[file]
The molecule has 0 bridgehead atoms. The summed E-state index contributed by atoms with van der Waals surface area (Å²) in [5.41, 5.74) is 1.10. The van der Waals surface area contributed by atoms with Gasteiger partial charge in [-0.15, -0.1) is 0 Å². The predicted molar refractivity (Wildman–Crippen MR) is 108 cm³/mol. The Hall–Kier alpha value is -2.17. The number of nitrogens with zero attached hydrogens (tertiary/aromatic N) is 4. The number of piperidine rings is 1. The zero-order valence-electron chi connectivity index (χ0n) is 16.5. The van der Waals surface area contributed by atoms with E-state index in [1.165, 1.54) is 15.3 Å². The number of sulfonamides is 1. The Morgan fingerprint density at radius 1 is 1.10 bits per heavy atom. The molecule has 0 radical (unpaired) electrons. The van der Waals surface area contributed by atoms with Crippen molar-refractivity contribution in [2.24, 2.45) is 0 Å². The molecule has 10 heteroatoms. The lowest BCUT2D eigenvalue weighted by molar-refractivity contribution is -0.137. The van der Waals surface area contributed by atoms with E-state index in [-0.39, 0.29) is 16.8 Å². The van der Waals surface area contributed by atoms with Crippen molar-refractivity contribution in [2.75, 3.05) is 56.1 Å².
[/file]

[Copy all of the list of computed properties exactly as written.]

The molecule has 0 bridgehead atoms. The summed E-state index contributed by atoms with van der Waals surface area (Å²) in [5.41, 5.74) is 1.10. The van der Waals surface area contributed by atoms with Gasteiger partial charge in [-0.15, -0.1) is 0 Å². The predicted molar refractivity (Wildman–Crippen MR) is 108 cm³/mol. The Hall–Kier alpha value is -2.17. The number of nitrogens with zero attached hydrogens (tertiary/aromatic N) is 4. The number of piperidine rings is 1. The zero-order valence-electron chi connectivity index (χ0n) is 16.5. The van der Waals surface area contributed by atoms with E-state index in [1.165, 1.54) is 15.3 Å². The number of sulfonamides is 1. The Morgan fingerprint density at radius 1 is 1.10 bits per heavy atom. The molecule has 0 radical (unpaired) electrons. The van der Waals surface area contributed by atoms with Crippen molar-refractivity contribution in [2.24, 2.45) is 0 Å². The molecule has 10 heteroatoms. The lowest BCUT2D eigenvalue weighted by molar-refractivity contribution is -0.137. The van der Waals surface area contributed by atoms with E-state index in [-0.39, 0.29) is 16.8 Å². The van der Waals surface area contributed by atoms with Crippen molar-refractivity contribution in [2.75, 3.05) is 56.1 Å².